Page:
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This paper concerns itself with school leadership theories and its application in the inner city school environment. It recommends how school leadership can be used to improve school and student learning environment and performance. The paper concerns itself with the analysis of how leadership in the school environments can be measured and determined for the purposes of improvement.

Research Questions

To what extent has performance been affected by leadership in schools and what is currently being done in inner city schools in this respect? With emphasis on school leadership in literature and the need for effective school leadership, how does school leadership affect performance of students and the school itself? What are the methods employed in the determination of performance in the school environment and what are the assessment methods available for school leadership? What are the various specific factors that apply to inner city schools in Atlanta regarding school leadership and administration and which have impact on leadership in these schools and how can they be handled? How has leadership been affected by these factors?

Methodology

This paper will employ both quantities and qualitative methods of study in analyzing leadership in the learning environment. In addition, the paper utilizes a two-phase sequential mixed method. The purpose of this sequential approach is to explore the impact of leadership in Inner City schools in Atlanta learning environment. Qualitative exploration of the impact of leadership in Inner City schools will be carried in the first phase by collecting primary and secondary data from 45 participants (20 students, teachers and 10 parents with children at these schools) at the Inner City schools in various locations (5 schools). This qualitative approach will bring forward some findings which will be used to test the various research questions mentioned previously (To what extent performance in Inner City schools has been influenced by leadership in these schools? With emphasis on school leadership in literature and the need for effective school leadership, how does school leadership affect performance of students and the school itself? What are the methods employed in the determination of performance in the school environment and what are the assessment methods available for school leadership? What are the various specific factors that apply to leadership of inner city schools in Atlanta and which have impact on leadership in these schools and how can they be handled? How has the factors impacted leadership in these schools?). These findings establish a relationship between school leadership and student performance for the 45 participants (20 students, teachers and 10 parents with children at these schools) at the Inner City schools in various locations (5 schools) in Inner City schools of Atlanta.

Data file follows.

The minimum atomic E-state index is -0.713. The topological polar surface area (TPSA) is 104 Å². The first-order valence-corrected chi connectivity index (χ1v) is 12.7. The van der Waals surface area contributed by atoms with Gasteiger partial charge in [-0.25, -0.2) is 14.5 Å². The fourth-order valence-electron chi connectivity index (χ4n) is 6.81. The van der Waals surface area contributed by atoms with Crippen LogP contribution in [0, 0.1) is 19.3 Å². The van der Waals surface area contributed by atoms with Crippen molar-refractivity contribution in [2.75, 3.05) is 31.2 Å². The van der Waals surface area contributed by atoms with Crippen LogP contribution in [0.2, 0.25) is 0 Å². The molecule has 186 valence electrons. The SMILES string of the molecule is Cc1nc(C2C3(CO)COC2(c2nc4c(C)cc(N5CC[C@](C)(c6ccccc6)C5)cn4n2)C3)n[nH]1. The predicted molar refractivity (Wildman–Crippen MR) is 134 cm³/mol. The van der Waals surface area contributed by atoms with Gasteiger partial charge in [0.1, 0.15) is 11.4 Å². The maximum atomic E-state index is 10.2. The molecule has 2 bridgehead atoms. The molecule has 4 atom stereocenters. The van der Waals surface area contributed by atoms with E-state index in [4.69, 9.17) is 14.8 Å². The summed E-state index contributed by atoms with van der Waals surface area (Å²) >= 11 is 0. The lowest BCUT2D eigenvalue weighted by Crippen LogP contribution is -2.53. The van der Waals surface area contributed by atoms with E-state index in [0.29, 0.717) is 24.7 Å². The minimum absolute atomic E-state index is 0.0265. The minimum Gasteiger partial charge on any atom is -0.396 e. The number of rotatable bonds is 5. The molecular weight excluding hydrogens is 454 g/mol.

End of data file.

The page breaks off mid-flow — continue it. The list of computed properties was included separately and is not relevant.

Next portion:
Qualitative data has been collected for the purpose of gaining evidence for the existing theory regarding impact of leadership on performance, as well as to study the specific impacts of inner city schools in Atlanta. Various data from different schools will be used to address the question whether various environments will require various leadership models and styles for their betterment and that different factors in the various environment will have different impacts on leadership for that area.

References

Barth, R.S. (2001). Teacher leader. Phi Delta Kappan, 82(4).

Bond, B. (2007). Principals and school resource officers: Defining roles. Principal Leadership, 1(8): 52-55.

Buckner, K. (2006). School Principal: The Role of Elementary and Secondary School Principals, Principal Duties and Responsibilities, Principal Qualifications.

Davis, S., Linda, D., Michelle, L., & Debra, M. (2005). School leadership study: Developing successful principals. Web.

Day, C., Pam, S., Hopkins, D., Alma, H., Leithwood, K., Qing, G., Eleanor, B., Elpida, A., & Alison, K. (2009). The impact of school leadership on pupil outcomes. Web.

Drake, T.L., & Roe, W.H. (1994). The principalship. New York: Macmillan College Publishing Company, Inc.

Fullan, M. (2001). Leading in a Culture of Change. San Francisco: Jossey-Bass.

Johnson, S. (2009). Improving the school environment to reduce school violence. Journal of School Health, 79 (10): 451-465. Web.

Linn, L., Baker, L., & Betebenner, W. (2002). Accountability systems: Implications of requirements of the No Child Left Behind Act of 2001. Educational Researcher, 31(6): 3–16.

Martinko, J. & Gardner, W. (1990). Structured observation of managerial work: A replication and synthesis. Journal of Management Studies, 27(3): 329-357.

Marzano, R. J., Waters, T. and McNulty, A. (2005). School Leadership that Works: From Research to Results, Alexandria: Association for Supervision and Curriculum Development.

Mintzberg, H. (1973). The Nature of Managerial Work. New York: Harper and Row.

Silins, H. and Mulford, B. (2002) Leadership and school results. In K. Leithwood and P.

Tannenbaum, & Schmidt, W. (2008). How to Choose a Leadership Pattern. Harvard Business Review, 733(23): 123-178.